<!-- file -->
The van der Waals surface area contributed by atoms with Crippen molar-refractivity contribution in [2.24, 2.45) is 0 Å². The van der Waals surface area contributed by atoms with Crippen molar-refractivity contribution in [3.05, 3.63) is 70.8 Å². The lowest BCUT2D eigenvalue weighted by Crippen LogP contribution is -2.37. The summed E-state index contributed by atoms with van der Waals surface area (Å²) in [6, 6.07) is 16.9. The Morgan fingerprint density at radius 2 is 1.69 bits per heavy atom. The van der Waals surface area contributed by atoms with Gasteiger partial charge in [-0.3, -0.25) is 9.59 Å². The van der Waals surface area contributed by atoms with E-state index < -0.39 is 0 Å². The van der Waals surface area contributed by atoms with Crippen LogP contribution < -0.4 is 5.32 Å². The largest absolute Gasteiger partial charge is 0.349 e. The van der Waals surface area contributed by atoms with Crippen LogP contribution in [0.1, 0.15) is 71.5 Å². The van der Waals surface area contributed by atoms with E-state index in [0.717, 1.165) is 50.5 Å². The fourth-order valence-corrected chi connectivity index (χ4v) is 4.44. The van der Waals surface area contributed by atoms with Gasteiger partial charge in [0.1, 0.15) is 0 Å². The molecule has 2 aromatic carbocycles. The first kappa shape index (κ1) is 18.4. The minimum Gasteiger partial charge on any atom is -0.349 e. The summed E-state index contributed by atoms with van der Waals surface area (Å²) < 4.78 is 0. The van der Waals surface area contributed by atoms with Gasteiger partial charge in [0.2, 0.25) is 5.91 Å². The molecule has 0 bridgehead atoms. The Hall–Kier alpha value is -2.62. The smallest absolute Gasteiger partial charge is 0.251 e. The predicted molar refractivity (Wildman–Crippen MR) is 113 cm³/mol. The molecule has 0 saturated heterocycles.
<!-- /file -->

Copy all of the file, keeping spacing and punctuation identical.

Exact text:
The van der Waals surface area contributed by atoms with Crippen molar-refractivity contribution in [2.24, 2.45) is 0 Å². The van der Waals surface area contributed by atoms with Crippen molar-refractivity contribution in [3.05, 3.63) is 70.8 Å². The lowest BCUT2D eigenvalue weighted by Crippen LogP contribution is -2.37. The summed E-state index contributed by atoms with van der Waals surface area (Å²) in [6, 6.07) is 16.9. The Morgan fingerprint density at radius 2 is 1.69 bits per heavy atom. The van der Waals surface area contributed by atoms with Gasteiger partial charge in [-0.3, -0.25) is 9.59 Å². The van der Waals surface area contributed by atoms with E-state index < -0.39 is 0 Å². The van der Waals surface area contributed by atoms with Crippen LogP contribution < -0.4 is 5.32 Å². The largest absolute Gasteiger partial charge is 0.349 e. The van der Waals surface area contributed by atoms with Crippen LogP contribution in [0.1, 0.15) is 71.5 Å². The van der Waals surface area contributed by atoms with E-state index in [0.717, 1.165) is 50.5 Å². The fourth-order valence-corrected chi connectivity index (χ4v) is 4.44. The van der Waals surface area contributed by atoms with Gasteiger partial charge in [0.1, 0.15) is 0 Å². The molecule has 2 aromatic carbocycles. The first kappa shape index (κ1) is 18.4. The minimum Gasteiger partial charge on any atom is -0.349 e. The summed E-state index contributed by atoms with van der Waals surface area (Å²) < 4.78 is 0. The van der Waals surface area contributed by atoms with Gasteiger partial charge in [0.2, 0.25) is 5.91 Å². The molecule has 0 bridgehead atoms. The Hall–Kier alpha value is -2.62. The smallest absolute Gasteiger partial charge is 0.251 e. The predicted molar refractivity (Wildman–Crippen MR) is 113 cm³/mol. The molecule has 0 saturated heterocycles.